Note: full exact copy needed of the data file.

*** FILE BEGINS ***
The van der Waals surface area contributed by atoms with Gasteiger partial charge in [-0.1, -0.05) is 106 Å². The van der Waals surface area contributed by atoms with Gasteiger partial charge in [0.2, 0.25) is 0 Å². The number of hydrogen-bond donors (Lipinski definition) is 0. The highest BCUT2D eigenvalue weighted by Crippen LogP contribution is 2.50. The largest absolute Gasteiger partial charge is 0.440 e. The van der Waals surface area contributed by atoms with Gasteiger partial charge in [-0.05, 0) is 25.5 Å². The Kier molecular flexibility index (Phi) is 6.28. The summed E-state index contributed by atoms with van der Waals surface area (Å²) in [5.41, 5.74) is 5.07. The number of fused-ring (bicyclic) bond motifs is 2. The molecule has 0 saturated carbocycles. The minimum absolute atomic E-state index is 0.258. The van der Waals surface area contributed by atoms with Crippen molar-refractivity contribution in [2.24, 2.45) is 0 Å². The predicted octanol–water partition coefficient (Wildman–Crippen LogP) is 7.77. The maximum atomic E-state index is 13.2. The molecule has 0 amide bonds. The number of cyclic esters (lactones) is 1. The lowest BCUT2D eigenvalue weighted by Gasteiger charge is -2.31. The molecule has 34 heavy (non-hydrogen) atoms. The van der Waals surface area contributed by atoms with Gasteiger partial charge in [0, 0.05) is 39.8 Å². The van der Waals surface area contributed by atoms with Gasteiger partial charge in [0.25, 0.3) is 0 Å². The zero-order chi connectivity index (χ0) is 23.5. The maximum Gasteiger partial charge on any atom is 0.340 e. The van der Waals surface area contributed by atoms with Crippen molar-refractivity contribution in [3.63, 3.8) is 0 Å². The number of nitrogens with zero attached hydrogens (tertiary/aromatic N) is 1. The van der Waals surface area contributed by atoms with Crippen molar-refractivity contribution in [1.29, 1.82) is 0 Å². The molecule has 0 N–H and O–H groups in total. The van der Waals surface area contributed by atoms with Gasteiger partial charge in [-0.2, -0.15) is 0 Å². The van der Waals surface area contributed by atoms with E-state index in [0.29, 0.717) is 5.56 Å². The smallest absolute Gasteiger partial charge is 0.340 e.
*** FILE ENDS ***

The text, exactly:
The van der Waals surface area contributed by atoms with Gasteiger partial charge in [-0.1, -0.05) is 106 Å². The van der Waals surface area contributed by atoms with Gasteiger partial charge in [0.2, 0.25) is 0 Å². The number of hydrogen-bond donors (Lipinski definition) is 0. The highest BCUT2D eigenvalue weighted by Crippen LogP contribution is 2.50. The largest absolute Gasteiger partial charge is 0.440 e. The van der Waals surface area contributed by atoms with Gasteiger partial charge in [-0.05, 0) is 25.5 Å². The Kier molecular flexibility index (Phi) is 6.28. The summed E-state index contributed by atoms with van der Waals surface area (Å²) in [5.41, 5.74) is 5.07. The number of fused-ring (bicyclic) bond motifs is 2. The molecule has 0 saturated carbocycles. The minimum absolute atomic E-state index is 0.258. The van der Waals surface area contributed by atoms with Crippen molar-refractivity contribution in [2.24, 2.45) is 0 Å². The predicted octanol–water partition coefficient (Wildman–Crippen LogP) is 7.77. The maximum atomic E-state index is 13.2. The molecule has 0 amide bonds. The number of cyclic esters (lactones) is 1. The lowest BCUT2D eigenvalue weighted by Gasteiger charge is -2.31. The molecule has 34 heavy (non-hydrogen) atoms. The van der Waals surface area contributed by atoms with Gasteiger partial charge in [0, 0.05) is 39.8 Å². The van der Waals surface area contributed by atoms with Gasteiger partial charge in [0.25, 0.3) is 0 Å². The zero-order chi connectivity index (χ0) is 23.5. The maximum Gasteiger partial charge on any atom is 0.340 e. The van der Waals surface area contributed by atoms with Crippen molar-refractivity contribution in [3.63, 3.8) is 0 Å². The number of nitrogens with zero attached hydrogens (tertiary/aromatic N) is 1. The van der Waals surface area contributed by atoms with Crippen molar-refractivity contribution in [1.29, 1.82) is 0 Å². The molecule has 0 N–H and O–H groups in total. The van der Waals surface area contributed by atoms with Gasteiger partial charge in [-0.2, -0.15) is 0 Å². The van der Waals surface area contributed by atoms with E-state index in [0.29, 0.717) is 5.56 Å². The smallest absolute Gasteiger partial charge is 0.340 e.